Or, a trip to the Crowle Peatlands Railway
There are so many preserved and heritage railways in the UK—there must be something around a hundred at the moment, depending on your definition—that it’s very difficult to know all of them intimately, or even to visit them all. It doesn’t help that still, around 55 years after the “great contraction” of the railway network in a quixotic attempt to make it return to profitability, new heritage railways occasionally appear, like mushrooms out of the ground after rain.
Which is why, a few weeks ago, I decided to pop over to Another Part Of The Forest and visit one of the very newest: the Crowle Peatland Railway. It’s still only about three and a half years since the CPR first started laying track; only about ten years since the railway’s founders first conceived of the idea, and less than a year since passengers have been able to ride on it.
The CPR was built to preserve the memory of a very specific, industrial type of narrow-gauge railway, one that is associated more with Ireland than with Britain. The Crowle Peatlands are part of one of the largest lowland bogs in England, the Thorne Moors, on the boundary between North Lincolnshire and South Yorkshire. Drained from natural wetland by the engineer Cornelis Vermuyden in the late 1620s, from the mid-19th century the area started to be mined for peat, with a network of railways bringing the peat from the moors to factories at their edges for processing and transshipment. For many decades these railways used horse haulage, but from around 1950 the peat company switched to petrol and diesel locomotives.
This map shows the Moors at around the time the railways started using locomotive power: you can see the lines of railways across the moors, following the drainage canals, making sharp, almost-hairpin corners. Even in the 1980s there were still between 15 and 20 miles of narrow gauge railway across Thorne Moors, remaining in use until peat mining ended around 2000; the newest locomotive on the railway was bought new as late as 1991.
The preserved railway is in the area shown on that map as “Ribbon Row”, west of Crowle, reached along a narrow, dead-straight lane across the flat landscape of the Moors. As soon as you are outside the town, it feels disconnected, remote, outside the normal world entirely. As I drove, in my mirrors, I saw a young deer crossing the road behind me.
To date, the railway has a café with very nice home-made cake. a maintenance shed, and a straight line of track stretching out across the moor. The shed is full of the sort of small diesel locomotives that worked on the moors from the 1950s onwards—and also, a Portuguese tram.
I think the loco on the left is Schöma 5130 of 1990; the diamond-shaped plate is the builder’s plate of Alan Keef of Ross-on-Wye, to mark the loco being rebuilt in the late 1990s with a more powerful engine, which you can see here.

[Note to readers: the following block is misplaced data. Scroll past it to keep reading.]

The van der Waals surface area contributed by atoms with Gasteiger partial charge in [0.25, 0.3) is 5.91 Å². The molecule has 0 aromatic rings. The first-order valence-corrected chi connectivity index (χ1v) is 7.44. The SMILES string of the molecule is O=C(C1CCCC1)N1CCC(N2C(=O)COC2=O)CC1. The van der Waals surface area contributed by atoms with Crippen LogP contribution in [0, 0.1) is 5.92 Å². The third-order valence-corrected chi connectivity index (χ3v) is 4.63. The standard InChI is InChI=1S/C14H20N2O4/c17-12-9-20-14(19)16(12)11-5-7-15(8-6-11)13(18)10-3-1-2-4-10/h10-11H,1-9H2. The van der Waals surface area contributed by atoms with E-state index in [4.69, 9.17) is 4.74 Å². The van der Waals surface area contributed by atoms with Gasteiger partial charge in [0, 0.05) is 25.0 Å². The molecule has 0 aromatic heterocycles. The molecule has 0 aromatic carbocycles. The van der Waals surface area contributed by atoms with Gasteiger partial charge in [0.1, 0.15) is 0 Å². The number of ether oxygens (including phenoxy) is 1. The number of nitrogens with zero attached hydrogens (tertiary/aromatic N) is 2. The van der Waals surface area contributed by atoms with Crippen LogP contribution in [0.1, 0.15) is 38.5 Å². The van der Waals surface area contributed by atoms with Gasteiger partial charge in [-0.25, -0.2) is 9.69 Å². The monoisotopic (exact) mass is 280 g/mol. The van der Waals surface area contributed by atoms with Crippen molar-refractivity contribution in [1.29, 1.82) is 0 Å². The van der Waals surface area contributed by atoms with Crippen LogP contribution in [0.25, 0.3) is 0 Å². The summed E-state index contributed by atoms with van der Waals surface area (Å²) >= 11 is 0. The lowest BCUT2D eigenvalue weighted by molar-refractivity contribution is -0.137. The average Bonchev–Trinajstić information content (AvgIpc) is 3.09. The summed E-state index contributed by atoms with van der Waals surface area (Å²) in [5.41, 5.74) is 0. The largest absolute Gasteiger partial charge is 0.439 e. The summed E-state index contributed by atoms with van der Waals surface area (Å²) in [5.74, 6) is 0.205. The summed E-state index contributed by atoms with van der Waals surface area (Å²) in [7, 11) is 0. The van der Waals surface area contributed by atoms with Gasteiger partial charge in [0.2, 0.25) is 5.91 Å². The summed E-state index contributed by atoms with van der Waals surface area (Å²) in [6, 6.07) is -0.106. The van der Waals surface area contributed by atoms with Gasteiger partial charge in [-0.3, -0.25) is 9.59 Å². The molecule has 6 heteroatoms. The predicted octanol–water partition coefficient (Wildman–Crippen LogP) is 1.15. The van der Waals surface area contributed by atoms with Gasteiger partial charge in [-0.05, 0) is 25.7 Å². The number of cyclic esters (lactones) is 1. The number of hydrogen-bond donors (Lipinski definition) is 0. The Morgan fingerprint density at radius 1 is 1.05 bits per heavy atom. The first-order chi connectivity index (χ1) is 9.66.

The newest loco to run on the peat railways was named after a retired member of staff in the early 1990s, shortly after it was built.
The railway’s other locomotive is a Motor-Rail Simplex built in 1967 and abandoned around 1996 due to worn bearings.
It’s a nice little engine, much less powerful than the newer ones, but I’m not sure what I think of lime green as a locomotive colour.
On a map—if it had made it onto any maps yet—the railway would no doubt appear as a dead straight ine; but on the ground it follows gentle curves and undulations. At 3ft gauge the track feels wide for a narrow-gauge line, especially given the small size of the powered trolley that takes you out onto the moor. On my run I was the only passenger, with a driver and guard to look after me, as we pottered out along the track, surrounded by wildflowers pressing close up to the track, fat bumblebees buzzing close to the car as we went.
No stations; no platforms; no sidings. No signals other than a fixed distant sign warning that the track will run out soon. Just a single line of track, which stops. Back we go; with me and the guard having the best view this time, although I tried to make myself thinner and not block the driver’s line of sight.
That photo shows practically the whole railway, with the shed visible in the distance. We trundled back in, feeling far faster than the handful of miles per hour we were actually doing. Retracing our steps, back to the yard.
The Crowle Peatland Railway isn’t somewhere I’ll be going back to again that soon, because for now, I’ve seen all there is to see. But it is a nice little place to visit, a reminder that everyone starts somewhere, and that sometimes a railway is just a stretch of line running out into a field. It’s open and running trains about one weekend a month at the moment, and it’s worth visiting for the cakes. Or, indeed, if you just want to be out in a landscape where the horizon is straight as a ruler, and there are few noises beyond the wind blowing the grass.